News, Culture & Society

Doctor SUES the FDA to get abortion pills sold in stores

A doctor in Hawaii has sued the US government in a desperate bid to get early-stage abortion pills sold in pharmacies.

In a lawsuit filed on Tuesday, Dr Graham Chelius said his patients have to fly 300 miles to other states if they wish to end an unwanted pregnancy. 

He is imploring the Food and Drug Administration to give permission for stores to sell Mifeprex, which is used for abortions for up to 10 weeks of pregnancy. 

Currently, it can only be issued by clinics. But Dr Chelius said his attempts to order the drug have been vetoed by his pro-life colleagues.

The situation is not unique: on the heels of Dr Chelius’ lawsuit, a first-of-its-kind study by the Guttmacher Institute was published showing how far some women have to travel if they want an abortion. 

Dr Graham Chelius (pictured) said patients have to fly 300 miles to end a pregnancy as his coworkers refuse to stock the drug for abortions up to 10 weeks of pregnancy

In New York, the average distance is about three miles (five kilometers). At the other end of the scale, the average distance in Wyoming is about 168 miles (271 kilometers).

‘The abortion pill is safe, effective and legal. So why is the FDA keeping it locked away from women who need it?’ said Julia Kaye, an attorney with the ACLU Reproductive Freedom Project, which endorsed the lawsuit. 

‘The FDA’s unique restrictions on medication abortion are not grounded in science – this is just abortion stigma made law.’


The restrictions have been in place since the drug was approved for use in the U.S. in 2000. They stipulate that Mifeprex may not be sold in pharmacies and that all providers of the drug undergo a special certification process.

The FDA issued new guidelines for the use of Mifeprex last year, and said at the time that the restrictions continue to be necessary to ensure safe use of the drug.

The FDA confirmed this week that the agency’s position has not changed since then. Regarding the lawsuit, it said the agency does not comment on pending or ongoing litigation.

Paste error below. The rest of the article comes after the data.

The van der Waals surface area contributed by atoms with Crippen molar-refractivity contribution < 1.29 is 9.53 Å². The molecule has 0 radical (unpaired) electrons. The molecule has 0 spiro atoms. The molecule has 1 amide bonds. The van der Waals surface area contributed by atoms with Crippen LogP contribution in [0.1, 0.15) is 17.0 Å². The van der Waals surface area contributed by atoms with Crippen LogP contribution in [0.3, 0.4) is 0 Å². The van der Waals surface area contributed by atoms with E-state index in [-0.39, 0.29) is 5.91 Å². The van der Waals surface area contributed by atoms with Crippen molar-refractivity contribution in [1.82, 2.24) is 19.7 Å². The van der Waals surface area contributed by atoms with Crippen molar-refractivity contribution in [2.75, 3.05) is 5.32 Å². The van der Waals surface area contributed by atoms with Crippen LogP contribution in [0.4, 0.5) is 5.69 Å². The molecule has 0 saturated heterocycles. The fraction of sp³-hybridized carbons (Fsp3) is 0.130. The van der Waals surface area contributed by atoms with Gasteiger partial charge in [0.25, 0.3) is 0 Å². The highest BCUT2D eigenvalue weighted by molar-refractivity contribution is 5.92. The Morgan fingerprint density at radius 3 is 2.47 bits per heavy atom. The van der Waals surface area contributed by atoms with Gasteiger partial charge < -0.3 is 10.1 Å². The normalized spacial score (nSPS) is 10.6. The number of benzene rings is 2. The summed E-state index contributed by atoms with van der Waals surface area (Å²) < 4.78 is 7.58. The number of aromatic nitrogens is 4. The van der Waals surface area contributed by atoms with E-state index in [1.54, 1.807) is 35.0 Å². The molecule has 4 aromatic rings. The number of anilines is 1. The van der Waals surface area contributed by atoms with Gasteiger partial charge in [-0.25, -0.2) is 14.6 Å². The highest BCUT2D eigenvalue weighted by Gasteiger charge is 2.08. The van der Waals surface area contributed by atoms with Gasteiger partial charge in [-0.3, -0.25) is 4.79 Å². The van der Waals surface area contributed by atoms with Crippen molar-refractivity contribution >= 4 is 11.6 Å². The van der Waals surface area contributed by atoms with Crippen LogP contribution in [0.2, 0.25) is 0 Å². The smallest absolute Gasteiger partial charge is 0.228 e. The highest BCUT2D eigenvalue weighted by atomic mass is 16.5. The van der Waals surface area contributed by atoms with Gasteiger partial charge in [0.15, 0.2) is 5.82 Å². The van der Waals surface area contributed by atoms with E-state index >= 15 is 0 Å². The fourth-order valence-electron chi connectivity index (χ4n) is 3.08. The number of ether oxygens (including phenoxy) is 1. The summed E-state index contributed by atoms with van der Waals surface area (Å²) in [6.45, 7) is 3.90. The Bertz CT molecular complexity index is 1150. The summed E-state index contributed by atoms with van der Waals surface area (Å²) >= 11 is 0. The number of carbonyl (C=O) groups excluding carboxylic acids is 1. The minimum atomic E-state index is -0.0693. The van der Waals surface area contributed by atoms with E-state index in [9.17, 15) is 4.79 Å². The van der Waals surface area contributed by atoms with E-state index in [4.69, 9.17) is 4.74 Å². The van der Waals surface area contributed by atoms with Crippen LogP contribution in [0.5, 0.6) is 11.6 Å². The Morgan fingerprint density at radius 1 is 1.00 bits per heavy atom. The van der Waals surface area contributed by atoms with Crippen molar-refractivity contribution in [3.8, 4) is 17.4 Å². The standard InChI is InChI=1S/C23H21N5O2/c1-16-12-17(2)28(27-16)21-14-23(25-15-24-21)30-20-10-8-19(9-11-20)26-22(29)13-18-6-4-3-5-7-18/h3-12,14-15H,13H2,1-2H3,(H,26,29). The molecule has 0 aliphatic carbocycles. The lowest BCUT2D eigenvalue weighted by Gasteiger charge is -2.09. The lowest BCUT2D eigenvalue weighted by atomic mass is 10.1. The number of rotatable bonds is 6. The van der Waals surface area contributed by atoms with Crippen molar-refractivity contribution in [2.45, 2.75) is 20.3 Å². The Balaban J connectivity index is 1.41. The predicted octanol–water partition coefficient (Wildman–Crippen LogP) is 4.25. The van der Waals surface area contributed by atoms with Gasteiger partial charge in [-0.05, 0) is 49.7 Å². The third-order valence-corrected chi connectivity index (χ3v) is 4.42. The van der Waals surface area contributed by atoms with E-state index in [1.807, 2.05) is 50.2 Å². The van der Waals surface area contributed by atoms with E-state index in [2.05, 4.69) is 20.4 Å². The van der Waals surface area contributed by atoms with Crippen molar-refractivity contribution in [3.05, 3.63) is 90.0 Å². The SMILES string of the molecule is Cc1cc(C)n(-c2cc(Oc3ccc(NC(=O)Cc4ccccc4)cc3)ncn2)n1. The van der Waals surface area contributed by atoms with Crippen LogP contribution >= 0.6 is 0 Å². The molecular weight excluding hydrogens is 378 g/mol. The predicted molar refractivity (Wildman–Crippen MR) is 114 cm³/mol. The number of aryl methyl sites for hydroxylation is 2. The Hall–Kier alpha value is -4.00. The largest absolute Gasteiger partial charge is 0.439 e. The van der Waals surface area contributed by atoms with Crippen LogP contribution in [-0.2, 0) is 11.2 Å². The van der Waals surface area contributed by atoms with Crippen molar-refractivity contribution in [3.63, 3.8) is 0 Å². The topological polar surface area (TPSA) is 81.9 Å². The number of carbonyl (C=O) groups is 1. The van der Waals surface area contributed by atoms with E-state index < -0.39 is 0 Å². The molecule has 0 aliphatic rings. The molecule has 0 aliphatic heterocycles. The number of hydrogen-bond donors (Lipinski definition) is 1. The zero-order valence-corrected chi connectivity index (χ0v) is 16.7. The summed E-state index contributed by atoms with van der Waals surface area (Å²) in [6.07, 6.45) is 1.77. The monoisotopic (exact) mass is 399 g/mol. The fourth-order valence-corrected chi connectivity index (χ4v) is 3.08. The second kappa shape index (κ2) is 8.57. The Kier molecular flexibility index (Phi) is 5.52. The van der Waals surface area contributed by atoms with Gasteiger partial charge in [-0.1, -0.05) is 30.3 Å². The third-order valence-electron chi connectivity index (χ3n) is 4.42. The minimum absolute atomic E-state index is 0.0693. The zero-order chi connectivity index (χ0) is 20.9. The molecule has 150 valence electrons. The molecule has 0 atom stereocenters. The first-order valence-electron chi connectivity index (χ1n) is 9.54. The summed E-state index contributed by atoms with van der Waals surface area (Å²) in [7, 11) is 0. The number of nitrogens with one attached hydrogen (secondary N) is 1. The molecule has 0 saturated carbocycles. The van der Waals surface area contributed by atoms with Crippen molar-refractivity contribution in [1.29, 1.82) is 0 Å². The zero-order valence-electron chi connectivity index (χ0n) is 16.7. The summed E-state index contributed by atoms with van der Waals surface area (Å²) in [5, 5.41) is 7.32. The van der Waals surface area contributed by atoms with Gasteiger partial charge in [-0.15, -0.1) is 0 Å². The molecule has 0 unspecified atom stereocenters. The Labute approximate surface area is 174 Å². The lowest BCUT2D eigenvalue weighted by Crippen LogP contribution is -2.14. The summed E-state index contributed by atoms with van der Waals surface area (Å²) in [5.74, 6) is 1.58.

The suit was filed on behalf of three health care associations and a physician, Graham Chelius. He works on the Hawaiian island of Kauai, which currently has no abortion providers.

Chelius, a family medicine doctor, says he is qualified and willing to provide medication abortion, but is unable to stock the abortion pill at the hospital where he works because of objections from some colleagues. 

As a result, he says, his patients must carry an unwanted pregnancy to term or make a 300-mile round trip flight to another island to get an abortion – boosting costs and sometimes delaying the procedure by several weeks. This could be avoided if the pill were available at pharmacies on Kauai.

The lawsuit is supported by the American Congress of Obstetricians and Gynecologists. Its CEO, Dr. Hal Lawrence, said there is no medical justification for the FDA restrictions.

According to a commentary earlier this year in the New England Journal of Medicine, 19 deaths have been reported to the FDA among the more than 3 million women who have used Mifeprex in the U.S. since 2000, a mortality rate lower than for pregnancy-related deaths among women.

The commentary suggested that lifting the FDA restrictions would likely increase the number of doctors willing to prescribe Mifeprex, since they would no longer have to stock the drug in their office and no longer have to be on a list of certified abortion providers.